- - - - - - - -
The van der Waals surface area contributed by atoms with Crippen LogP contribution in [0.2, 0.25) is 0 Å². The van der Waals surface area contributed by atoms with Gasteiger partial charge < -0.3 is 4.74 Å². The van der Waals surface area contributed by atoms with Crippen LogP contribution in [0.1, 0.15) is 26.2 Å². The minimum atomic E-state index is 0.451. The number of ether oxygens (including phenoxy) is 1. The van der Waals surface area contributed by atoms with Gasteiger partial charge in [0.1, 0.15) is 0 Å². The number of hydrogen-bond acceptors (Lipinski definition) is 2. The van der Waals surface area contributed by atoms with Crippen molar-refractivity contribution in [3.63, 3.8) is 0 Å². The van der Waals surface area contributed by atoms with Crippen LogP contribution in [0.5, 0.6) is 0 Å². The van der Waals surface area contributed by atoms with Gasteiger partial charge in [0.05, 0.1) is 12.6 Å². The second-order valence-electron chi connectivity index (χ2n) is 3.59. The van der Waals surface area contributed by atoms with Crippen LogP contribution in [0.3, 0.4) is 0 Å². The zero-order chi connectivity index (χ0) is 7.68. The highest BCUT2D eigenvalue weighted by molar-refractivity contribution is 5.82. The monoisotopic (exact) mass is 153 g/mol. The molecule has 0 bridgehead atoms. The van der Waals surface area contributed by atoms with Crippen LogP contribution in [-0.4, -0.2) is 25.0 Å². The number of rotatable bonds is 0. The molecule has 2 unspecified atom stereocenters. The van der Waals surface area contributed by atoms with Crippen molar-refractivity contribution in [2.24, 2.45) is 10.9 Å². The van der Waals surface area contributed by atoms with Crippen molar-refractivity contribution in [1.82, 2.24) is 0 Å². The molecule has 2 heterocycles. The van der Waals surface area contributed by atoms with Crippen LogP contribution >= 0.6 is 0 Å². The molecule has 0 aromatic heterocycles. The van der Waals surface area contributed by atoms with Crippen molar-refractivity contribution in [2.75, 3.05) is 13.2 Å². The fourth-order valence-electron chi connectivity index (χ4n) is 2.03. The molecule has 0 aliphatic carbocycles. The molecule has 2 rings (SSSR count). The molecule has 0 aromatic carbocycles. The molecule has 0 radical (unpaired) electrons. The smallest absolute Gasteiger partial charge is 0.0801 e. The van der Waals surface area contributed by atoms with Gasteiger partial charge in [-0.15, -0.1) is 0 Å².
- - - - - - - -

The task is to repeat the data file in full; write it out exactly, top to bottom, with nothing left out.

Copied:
The van der Waals surface area contributed by atoms with Crippen LogP contribution in [0.2, 0.25) is 0 Å². The van der Waals surface area contributed by atoms with Gasteiger partial charge < -0.3 is 4.74 Å². The van der Waals surface area contributed by atoms with Crippen LogP contribution in [0.1, 0.15) is 26.2 Å². The minimum atomic E-state index is 0.451. The number of ether oxygens (including phenoxy) is 1. The van der Waals surface area contributed by atoms with Gasteiger partial charge in [0.1, 0.15) is 0 Å². The number of hydrogen-bond acceptors (Lipinski definition) is 2. The van der Waals surface area contributed by atoms with Crippen molar-refractivity contribution in [3.63, 3.8) is 0 Å². The van der Waals surface area contributed by atoms with Crippen LogP contribution in [0.5, 0.6) is 0 Å². The van der Waals surface area contributed by atoms with Gasteiger partial charge in [0.05, 0.1) is 12.6 Å². The second-order valence-electron chi connectivity index (χ2n) is 3.59. The van der Waals surface area contributed by atoms with Crippen LogP contribution in [0.3, 0.4) is 0 Å². The zero-order chi connectivity index (χ0) is 7.68. The highest BCUT2D eigenvalue weighted by molar-refractivity contribution is 5.82. The monoisotopic (exact) mass is 153 g/mol. The molecule has 0 bridgehead atoms. The van der Waals surface area contributed by atoms with Crippen LogP contribution in [-0.4, -0.2) is 25.0 Å². The number of rotatable bonds is 0. The molecule has 2 unspecified atom stereocenters. The van der Waals surface area contributed by atoms with Crippen molar-refractivity contribution in [2.24, 2.45) is 10.9 Å². The van der Waals surface area contributed by atoms with Crippen molar-refractivity contribution in [1.82, 2.24) is 0 Å². The molecule has 2 heterocycles. The van der Waals surface area contributed by atoms with Crippen LogP contribution >= 0.6 is 0 Å². The molecule has 0 aromatic heterocycles. The van der Waals surface area contributed by atoms with Crippen molar-refractivity contribution in [2.75, 3.05) is 13.2 Å². The fourth-order valence-electron chi connectivity index (χ4n) is 2.03. The molecule has 0 aliphatic carbocycles. The molecule has 2 rings (SSSR count). The molecule has 0 aromatic carbocycles. The molecule has 0 radical (unpaired) electrons. The smallest absolute Gasteiger partial charge is 0.0801 e. The van der Waals surface area contributed by atoms with Gasteiger partial charge in [-0.15, -0.1) is 0 Å².